Watch for the re-release on Blue-Ray, DVD of Robert W. Morgan's 1976 thriller Bloodstalkers (The Night Daniel Died) late 2017. The story behind BLOODSTALKERS by Robert W. Morgan.
The screenplay originally entitled THE NIGHT DANIEL DIED was tailored especially for Kenny Miller. We all knew of his fine work with actors Anthony Quinn, Charlton Heston, Michael Landon, Burt Reynolds, Karen Black, Fabian, and more. David Legge and Herb Goldstein were stage thespians, and Jerry Albert and Lane Chiles had worked with me on the film IMPULSE with Bill Shatner and Harold "Odd Job" Sakata. Also, with Ruth Roman and Jennifer Bishop on MAKO: JAWS of DEATH, my screenplay.
I was fresh from making THE SEARCH FOR BIGFOOT, a TV docudrama that followed my research with The American Yeti Expeditions and my segment on the Smithsonian Series, Monsters, Myth or Mystery. Bill Grefe, the president of Ivan Tors Studios in Miami, called to ask that I create three screenplays plus a TV series for him to produce. Being new to the industry, I took Bill at his word and handed them over on a handshake. Wrong move. My concept for a TV series IN SEARCH OF THE WORLD'S MYSTERIES - that was supposed to be me! Somehow it ended up becoming Alan Landsburg's hit TV series IN SEARCH OF ... with STAR TREK'S Leonard Nimoy. Welcome to Hollywood, Morgan!
The upside to this affair was that Grefe introduced me to film making by making me the "art director" (and grip, driver, go-fer, water boy, stand-in and stunt man) on his film IMPULSE. I am a fast-study; in watching constant Grefe's gaffes, I knew I could direct as well or better, much better. I also became close with cast members Bill Shatner and Harold Sakata, and Jennifer Bishop. Nevertheless, when I saw Grefe's intrepetation of my script JAWS OF DEATH, I demanded my name be replaced with a nom de plume!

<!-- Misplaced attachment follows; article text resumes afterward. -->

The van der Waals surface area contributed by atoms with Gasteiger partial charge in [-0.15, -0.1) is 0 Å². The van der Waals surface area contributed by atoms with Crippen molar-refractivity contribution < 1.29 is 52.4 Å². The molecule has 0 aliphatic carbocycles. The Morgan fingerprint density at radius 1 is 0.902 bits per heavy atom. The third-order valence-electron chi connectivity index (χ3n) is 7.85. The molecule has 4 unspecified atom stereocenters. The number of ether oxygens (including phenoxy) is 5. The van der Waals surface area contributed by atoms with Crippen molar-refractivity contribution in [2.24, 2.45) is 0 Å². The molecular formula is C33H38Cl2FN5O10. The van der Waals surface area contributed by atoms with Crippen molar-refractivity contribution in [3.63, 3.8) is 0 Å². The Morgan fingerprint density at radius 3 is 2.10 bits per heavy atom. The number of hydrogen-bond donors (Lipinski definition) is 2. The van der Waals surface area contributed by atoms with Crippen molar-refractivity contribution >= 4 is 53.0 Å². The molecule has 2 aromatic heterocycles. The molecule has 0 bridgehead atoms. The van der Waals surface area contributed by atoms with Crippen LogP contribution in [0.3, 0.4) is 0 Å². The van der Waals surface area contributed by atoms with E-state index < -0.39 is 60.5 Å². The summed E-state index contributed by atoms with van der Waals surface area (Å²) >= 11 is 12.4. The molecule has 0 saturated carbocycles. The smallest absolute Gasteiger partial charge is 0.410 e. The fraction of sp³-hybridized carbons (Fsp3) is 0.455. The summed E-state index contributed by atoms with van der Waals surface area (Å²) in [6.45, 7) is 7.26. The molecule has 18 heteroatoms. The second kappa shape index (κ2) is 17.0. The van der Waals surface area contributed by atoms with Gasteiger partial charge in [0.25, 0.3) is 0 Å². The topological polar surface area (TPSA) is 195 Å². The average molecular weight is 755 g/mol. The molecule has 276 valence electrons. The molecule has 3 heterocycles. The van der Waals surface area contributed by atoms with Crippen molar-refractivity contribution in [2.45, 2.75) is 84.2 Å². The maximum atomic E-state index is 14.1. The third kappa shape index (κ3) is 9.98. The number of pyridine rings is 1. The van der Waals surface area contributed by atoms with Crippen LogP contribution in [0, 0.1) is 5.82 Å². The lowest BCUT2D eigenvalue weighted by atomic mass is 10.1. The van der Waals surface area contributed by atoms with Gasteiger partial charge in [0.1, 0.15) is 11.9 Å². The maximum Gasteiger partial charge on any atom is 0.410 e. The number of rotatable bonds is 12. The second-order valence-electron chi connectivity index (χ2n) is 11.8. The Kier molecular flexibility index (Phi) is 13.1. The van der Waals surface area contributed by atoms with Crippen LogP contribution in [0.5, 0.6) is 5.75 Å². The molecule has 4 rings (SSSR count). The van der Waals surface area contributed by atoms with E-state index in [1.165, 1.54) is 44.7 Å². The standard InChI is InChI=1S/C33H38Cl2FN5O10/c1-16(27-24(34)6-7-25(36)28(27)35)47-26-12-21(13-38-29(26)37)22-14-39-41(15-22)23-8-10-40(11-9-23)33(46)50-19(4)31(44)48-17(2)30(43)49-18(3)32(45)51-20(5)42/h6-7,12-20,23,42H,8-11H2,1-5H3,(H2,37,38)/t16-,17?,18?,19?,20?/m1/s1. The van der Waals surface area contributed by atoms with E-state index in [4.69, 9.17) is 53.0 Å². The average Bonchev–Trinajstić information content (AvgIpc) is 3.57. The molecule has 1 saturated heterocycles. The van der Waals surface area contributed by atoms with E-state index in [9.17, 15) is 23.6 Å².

I then joined Creative Film & Sound to make my directorial debut. We were searching for a story line when Stan Webb asked "Is that Everglades Skunk Ape anything like Bigfoot? I've heard that poachers made that up to keep people out of their hunting grounds." BOING! The legend of BLOODSTALKERS was born., and I called upon all of my friends to help me out. They sure did; every person on that screen also worked behind the scenes. Lane Chiles, the sheriff's deputy, is was our lead gaffer; the men in the car ignoring Mike's plea for help are my attorney Ted Ernst and my Bigfoot tracker Mike Polesnek was our cook, grip, and animal handler.
How did I become bad guy Jarvis? Call it sheer desperation! The actor that was to play that part called the night before we were to roll camera - from jail! What? How could I get a replacement at that late hour? Stan Webb looked at me and said "Hello, Jarvis!" I took revenge by writing him in as that scene-stealing, lip-popping idiot who shambles about.
The main location is truly in the heart of the Everglades. Sadly, only the corner posts exist now of the old cabin, but the old gas station is still standing. In addition, those signs you see about trespassers being "persecuted" are as real as the cabins and church. Unfortunately, that wonderful old cannery where we filmed the chase scene burned down on the last day of our shoot. We had been spotted there earlier in the day by location scouts who discovered we were shooting an independent film. Florida permitted non-union crews - but these thugs didn't. On impulse, we told them we had just begun to shoot there - it was our last day. Take a good look at the cannery. It was burned to the ground that same night.